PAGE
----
Boris is the wise ol’ founder of TNW who writes a weekly column on everything about being an entrepreneur in tech — from managing stress to embracing awkwardness. You can get his musings straight to your inbox by signing up for his newsletter!
The amount of time and effort I spend on being efficient is… highly inefficient.
I’ll spend more time thinking about how to efficiently plan meetings than the time I’m actually in them. I know it isn’t very pleasant for me and those around me — but the perfectionist in me won’t let go. I really need to learn to though, because of one simple truth…
People don’t trust perfection.
One great example of this is Coinstar. This machine is used to calculate change, and it does so with inhuman speed and accuracy. You throw in your fistful of dollars, and before the penny drops, the machine will have counted and totaled everything.
The only problem was that it happened so fast that people didn’t trust it. Most people actually demanded a recount when using it for the first time.
So what did the company do to optimize the machine? It made it slower.
The machine still counted the small change instantly, but the team behind it built in a delay before the results were shown. And to comfort customers even more, they added a small chip and soundboard to simulate the sound of coins making their way through the machine.
In its perfect first iteration, it was quiet, fast, and efficient. But to make it acceptable to users, they made it loud, slow, and inefficient. And that’s how we like it.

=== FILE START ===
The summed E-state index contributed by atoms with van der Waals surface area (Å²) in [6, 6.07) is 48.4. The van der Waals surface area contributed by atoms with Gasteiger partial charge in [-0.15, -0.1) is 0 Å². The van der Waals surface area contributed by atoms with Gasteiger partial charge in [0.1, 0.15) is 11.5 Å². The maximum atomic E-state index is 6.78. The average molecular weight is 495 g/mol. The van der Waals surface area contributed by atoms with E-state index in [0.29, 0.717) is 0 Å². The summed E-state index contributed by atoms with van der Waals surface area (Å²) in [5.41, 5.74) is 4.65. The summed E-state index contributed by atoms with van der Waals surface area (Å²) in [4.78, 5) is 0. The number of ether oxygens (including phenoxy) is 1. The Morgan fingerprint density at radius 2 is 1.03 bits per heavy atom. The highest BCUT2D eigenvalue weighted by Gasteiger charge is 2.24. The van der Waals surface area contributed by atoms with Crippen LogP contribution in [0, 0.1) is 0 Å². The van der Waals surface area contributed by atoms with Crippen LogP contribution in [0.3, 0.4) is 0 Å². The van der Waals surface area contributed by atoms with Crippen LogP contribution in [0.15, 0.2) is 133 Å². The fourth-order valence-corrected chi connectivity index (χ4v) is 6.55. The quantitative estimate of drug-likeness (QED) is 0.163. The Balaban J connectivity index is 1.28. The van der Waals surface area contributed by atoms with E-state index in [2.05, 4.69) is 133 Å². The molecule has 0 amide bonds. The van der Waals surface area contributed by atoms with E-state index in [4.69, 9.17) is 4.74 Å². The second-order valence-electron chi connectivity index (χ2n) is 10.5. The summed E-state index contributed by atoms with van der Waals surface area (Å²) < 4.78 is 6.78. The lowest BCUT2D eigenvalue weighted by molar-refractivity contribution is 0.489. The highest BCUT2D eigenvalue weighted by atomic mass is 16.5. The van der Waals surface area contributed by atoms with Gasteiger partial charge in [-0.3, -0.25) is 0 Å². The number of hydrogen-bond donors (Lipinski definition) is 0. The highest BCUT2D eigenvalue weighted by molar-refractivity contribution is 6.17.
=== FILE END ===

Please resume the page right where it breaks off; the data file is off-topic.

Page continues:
Don’t believe me yet? Well, here’s another example.
I saw a story on a workshop back in 2004 about the redesign of Blogger. The creative team behind it shared that they found out that when new users clicked ‘Create my Blog’ on the last step of the setup process, they were confused by how quickly their blog was created and most thought it meant something had gone wrong.
To fix this ‘bug’, they added an interim page that had nothing on it but a spinning animated GIF along with the words ‘Creating your page…’. Only after few seconds of staring at the fake processing did users get the confirmation their page had been created. And the results? Users were more satisfied with the new, slower experience.
Basically, we can’t accept anything that’s perfect; because nothing ever is.
That’s also why you need to start an insightful article by saying you suck at the very lesson you’re trying to teach.
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